Express ‘cannot GET’ will cause an http headers sent error in app.use

So this might not be an issue with express’ internal workings, as I did post this up on stackoverflow initially thinking that this issue was purely arising from how I am approaching using express, but after experimenting with multiple setups I’m not so sure what’s what. Currently I have a setup for hot reloading as follows:

// server.js
const app = express();

app.use(function (req, res, next) {
    require('./server/index')(req, res, next);
    require('./server/foo')(req, res, next); // another url page
});

Each require file inside app.use follows the following example template:

const router = express.Router();

router.get('whatever endpoint' you want, (req, res) => {
  console.log('whatever endpoint you want');
  res.send('whatever message you want');
});

module.exports = router;

My understanding is that app.use with just a callback will apply to every possible route. And if a user navigates to a route that doesn’t exist, say ‘/bar’ for example, express’ cannot GET/ should be displayed at whatever the incorrect endpoint was.

What actually happens however, is that express crashes with the ERR_HTTP_HEADERS_SENT error. So of course that’s bad, so to get around that, I would just apply my own catch-all inside the above app.use at the end of the function as follows:

//server.js
app.use(function (req, res, next) {
    require('./server/index')(req, res, next);
    require('./server/foo')(req, res, next); 
    require('./server/catch-all')(req, res, next);
});

//catch-all.js
router.get('*', (req, res) => {    
  console.log('catch all');
  if(!res.headersSent){ // this is necessary to prevent the ERR_HTTP_HEADERS_SENT error
    res.redirect('/');
  }
})

This fixes all of the issues, but I’ve noticed that the catch-all console.log is always called twice; once for when the rest of the require statements have been called and it has not found a match, hence using the catch-all endpoint. The second is for when the redirect to the main page happens.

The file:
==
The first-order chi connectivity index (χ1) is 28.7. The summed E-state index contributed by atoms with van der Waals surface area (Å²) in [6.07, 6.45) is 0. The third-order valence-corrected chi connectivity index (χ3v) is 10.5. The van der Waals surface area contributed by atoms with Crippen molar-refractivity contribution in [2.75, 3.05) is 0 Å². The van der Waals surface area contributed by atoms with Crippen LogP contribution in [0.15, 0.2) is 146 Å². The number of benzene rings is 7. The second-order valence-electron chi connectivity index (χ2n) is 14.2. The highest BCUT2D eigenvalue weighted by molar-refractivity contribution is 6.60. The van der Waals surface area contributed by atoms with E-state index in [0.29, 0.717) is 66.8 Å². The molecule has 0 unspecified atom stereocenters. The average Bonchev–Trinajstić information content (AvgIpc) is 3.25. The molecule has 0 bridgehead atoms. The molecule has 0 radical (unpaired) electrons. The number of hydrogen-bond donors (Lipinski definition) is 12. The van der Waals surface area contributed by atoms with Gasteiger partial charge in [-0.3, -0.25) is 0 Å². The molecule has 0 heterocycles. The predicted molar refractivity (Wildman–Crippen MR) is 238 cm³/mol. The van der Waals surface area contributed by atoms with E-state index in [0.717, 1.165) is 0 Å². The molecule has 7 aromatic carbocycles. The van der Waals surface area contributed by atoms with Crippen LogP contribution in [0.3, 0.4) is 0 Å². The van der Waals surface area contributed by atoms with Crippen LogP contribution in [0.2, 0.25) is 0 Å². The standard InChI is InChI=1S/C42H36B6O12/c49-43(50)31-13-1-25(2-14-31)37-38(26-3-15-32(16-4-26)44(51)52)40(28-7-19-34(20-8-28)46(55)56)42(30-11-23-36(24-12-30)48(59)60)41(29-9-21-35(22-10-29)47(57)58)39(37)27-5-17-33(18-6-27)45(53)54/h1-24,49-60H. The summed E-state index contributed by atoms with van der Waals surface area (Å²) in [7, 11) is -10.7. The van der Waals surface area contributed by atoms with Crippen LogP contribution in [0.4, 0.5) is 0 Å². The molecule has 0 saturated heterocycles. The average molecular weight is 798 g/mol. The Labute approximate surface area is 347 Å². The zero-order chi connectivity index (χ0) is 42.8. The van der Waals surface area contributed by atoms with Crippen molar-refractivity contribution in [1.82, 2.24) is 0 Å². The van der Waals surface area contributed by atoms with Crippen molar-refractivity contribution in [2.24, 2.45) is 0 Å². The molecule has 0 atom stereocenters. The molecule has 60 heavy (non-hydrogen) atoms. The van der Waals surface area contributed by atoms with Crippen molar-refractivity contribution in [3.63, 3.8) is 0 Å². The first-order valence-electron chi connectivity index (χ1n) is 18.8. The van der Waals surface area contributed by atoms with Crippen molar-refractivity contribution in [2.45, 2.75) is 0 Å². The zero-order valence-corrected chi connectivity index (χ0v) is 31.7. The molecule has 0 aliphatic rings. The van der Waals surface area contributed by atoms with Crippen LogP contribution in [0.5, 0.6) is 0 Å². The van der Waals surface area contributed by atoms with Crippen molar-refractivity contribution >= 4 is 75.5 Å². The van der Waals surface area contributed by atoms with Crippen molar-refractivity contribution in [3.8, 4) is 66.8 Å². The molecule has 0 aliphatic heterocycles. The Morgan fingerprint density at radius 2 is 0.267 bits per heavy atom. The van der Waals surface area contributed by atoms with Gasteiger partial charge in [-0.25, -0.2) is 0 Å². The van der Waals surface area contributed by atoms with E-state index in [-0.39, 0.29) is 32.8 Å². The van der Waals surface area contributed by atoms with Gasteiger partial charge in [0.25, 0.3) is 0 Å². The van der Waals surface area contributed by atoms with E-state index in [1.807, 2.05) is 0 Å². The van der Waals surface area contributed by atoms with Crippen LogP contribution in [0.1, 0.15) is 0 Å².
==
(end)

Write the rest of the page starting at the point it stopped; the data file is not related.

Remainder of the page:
If my understanding is correct, since app.use() is being called for every single request, this causes the double call effect when invoked by the redirect handler? If so, if we omit the catch-all, and go back to what was originally done at the top of this post, why does express crash with the ERR_HTTP_HEADERS_SENT error? Is it again because of the app.use being called for every route, including routes that aren’t defined and being handled by cannot GET?

If this is the case, and this is the crux of what I’m trying to get at, shouldn’t express internally recognise that the cannot get / error handler has already been called? It seems like it’s attempting to send two responses that both say cannot GET whatever page the error is on, hence the ERR_HTTP_HEADERS_SENT error.

The alternative is splitting the above into two separate app.use calls, that only handle specific routes:

app.use('/', require('./server/index'));
app.use('/foo', require('./server/foo'));

However, if you have numerous routes, having loads of app.use calls littering your code becomes repetitive, and your docs state both options as being valid. Is it just a case of it needing to be done this way by design or am I perhaps missing another possible option?

Author: Fantashit

1 thought on “Express ‘cannot GET’ will cause an http headers sent error in app.use

  1. That makes a lot of sense @wesleytodd . Yea, I see that too digging in: in one middleware, there are two require and immediately invoke their returned function, which means if the first one wrote a response, the second one will also try to write a response, triggering the headers already sent error. Of course if the hotreloading is doing the require overwrite like you think, the app.use(require('./server/index'), require('./server/foo')); wouldn’t work as observed. Perhaps the best way around this is to write a little function to encapsulate the requireing:

    app.use(dynamic('./server/index'), dynamic('./server/foo'));
    
    function dynamic(lib) {
      return function (req, res, next) {
        return require(lib).apply(this, arguments)
      }
    }

    That would then allow you to write out what looks like standard Express syntax but get it to require the lib path on every request 👍

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